Exercising for Rheumatoid Arthritis Relief

In addition to medication, exercise is one of best treatments for rheumatoid arthritis. This may be frustrating to hear, since RA joint pain and fatigue can make physical activity seem unappealing. It can help to understand how physical activity helps reduce RA symptoms and how to exercise safely.

This article discusses how exercise helps treat RA1,2 and describes specific exercises to try.

Rheumatoid arthritis can occur in joints throughout the body, such as the knees, ankles, hips, elbows, and shoulders. Watch: Rheumatoid Arthritis Overview Video

Exercise Reduces RA Joint Pain

Research shows exercise reduces RA-related joint pain. It does this by reducing the underlying cause of pain: inflammation. Exercise tends to lower the amount of C-reactive protein and other signs of inflammation in the blood.3,7

Learn about Blood Tests to Help Diagnose Rheumatoid Arthritis (RA)

Exercise Increases Joint Strength and Flexibility

People with RA tend to have less muscle mass than others, even when their body weights are the same.1 Exercise helps build and maintain muscle strength.

Exercises that get joints moving, combined with gentle stretching, can also help maintain or increase joint flexibility. When joints are strong and flexible, the body is more stable. Keeping balance and doing everyday tasks are easier.

See Knee Strengthening Exercises

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Exercise Reduces Fatigue and Depression

Chronic autoimmune diseases, including rheumatoid arthritis, increase the likelihood of experiencing fatigue and depression. Research studies suggest exercise helps counteract depression8-12 and RA-related fatigue.13,14

See Chronic Arthritis Pain and Depression

Exercise Reduces the Risk of Heart Disease

Rheumatoid arthritis increases the risk of developing heart disease by about 50%.15 Experts believe the body-wide inflammation linked to RA can damage the heart and blood vessels.

Exercise is a great way to fight heart disease, whether RA has been diagnosed or not.

Guidelines for Exercising with RA

There are no specific recommendations for how much exercise people with RA or other autoimmune diseases need. Instead, experts recommend that almost everyone follow these general guidelines:16

  • Get a total of at least 150 minutes of moderate aerobic exercise each week. Workout time can be spread out—for example, 30 minutes of exercise 5 times a week. Any physical activity that gets the heart beating faster than normal counts as moderate aerobic exercise.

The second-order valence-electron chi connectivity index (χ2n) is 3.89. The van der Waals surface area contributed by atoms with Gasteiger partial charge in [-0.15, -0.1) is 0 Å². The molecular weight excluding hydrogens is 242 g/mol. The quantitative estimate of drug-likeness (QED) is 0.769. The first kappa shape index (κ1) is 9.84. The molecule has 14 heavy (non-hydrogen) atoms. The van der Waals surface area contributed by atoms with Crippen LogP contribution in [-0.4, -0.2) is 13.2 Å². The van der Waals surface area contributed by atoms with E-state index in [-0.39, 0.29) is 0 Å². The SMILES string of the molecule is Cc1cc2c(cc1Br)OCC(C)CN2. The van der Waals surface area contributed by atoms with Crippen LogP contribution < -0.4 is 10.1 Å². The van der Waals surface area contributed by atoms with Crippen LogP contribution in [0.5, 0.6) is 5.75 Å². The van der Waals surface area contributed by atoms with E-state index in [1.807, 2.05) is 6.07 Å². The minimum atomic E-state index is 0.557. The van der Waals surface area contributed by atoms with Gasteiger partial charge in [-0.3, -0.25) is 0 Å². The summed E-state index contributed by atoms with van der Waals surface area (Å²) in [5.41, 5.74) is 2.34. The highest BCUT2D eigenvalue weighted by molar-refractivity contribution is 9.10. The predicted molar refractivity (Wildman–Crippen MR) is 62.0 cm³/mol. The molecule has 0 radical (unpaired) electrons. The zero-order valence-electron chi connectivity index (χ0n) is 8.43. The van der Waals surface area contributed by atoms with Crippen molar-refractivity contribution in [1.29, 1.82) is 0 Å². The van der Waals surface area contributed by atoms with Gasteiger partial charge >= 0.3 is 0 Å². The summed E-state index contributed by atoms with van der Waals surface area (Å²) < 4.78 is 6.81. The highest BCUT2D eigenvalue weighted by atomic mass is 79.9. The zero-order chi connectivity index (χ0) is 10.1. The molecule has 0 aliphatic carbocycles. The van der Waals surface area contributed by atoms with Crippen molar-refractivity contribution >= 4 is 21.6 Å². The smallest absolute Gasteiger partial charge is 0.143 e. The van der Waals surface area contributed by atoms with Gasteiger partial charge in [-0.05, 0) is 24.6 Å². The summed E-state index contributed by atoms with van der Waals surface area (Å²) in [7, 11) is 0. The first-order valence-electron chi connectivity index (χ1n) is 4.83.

• Doing vigorous aerobic exercise for at least 75 minutes each week is okay, too. Sweating, breathing harder, an increased heart rate, and muscle fatigue are signs of vigorous exercise.17
  • In addition to aerobic exercise, do strength exercises that build muscles at least 2 days a week.

Some strength exercises require equipment, such as weights and resistance bands. Other exercises, such as squats, hip bridges, and many yoga poses, use a person’s own body weight for resistance. When doing strength exercises, slow, controlled movements can help build muscle and guard against injury.

See Shoulder Strengthening Exercises

Adjust recommended guidelines for individual ability

The above guidelines are only recommendations. If 150 minutes of moderate aerobic activity per week is too easy, increase the length or intensity of workouts. If 150 minutes a week is too challenging, begin with a smaller weekly goal and gradually increase it.

In general, any amount of aerobic exercise is better than none.

See Aerobic Exercise for Knee Arthritis and Aerobic Exercise for Shoulder Arthritis

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When Exercise Makes RA Pain Worse

Joints may feel uncomfortable or mildly painful during exercise, particularly early in a workout, while the body is warming up. Typically, pain levels return to normal after working out.

If pain remains or becomes worse after a workout, it is a sign that the workout should be changed or scaled back. A physical therapist or trained physician can work with an individual one-on-one and help customize a safe workout plan.

See Ways to Get Exercise When You Have Arthritis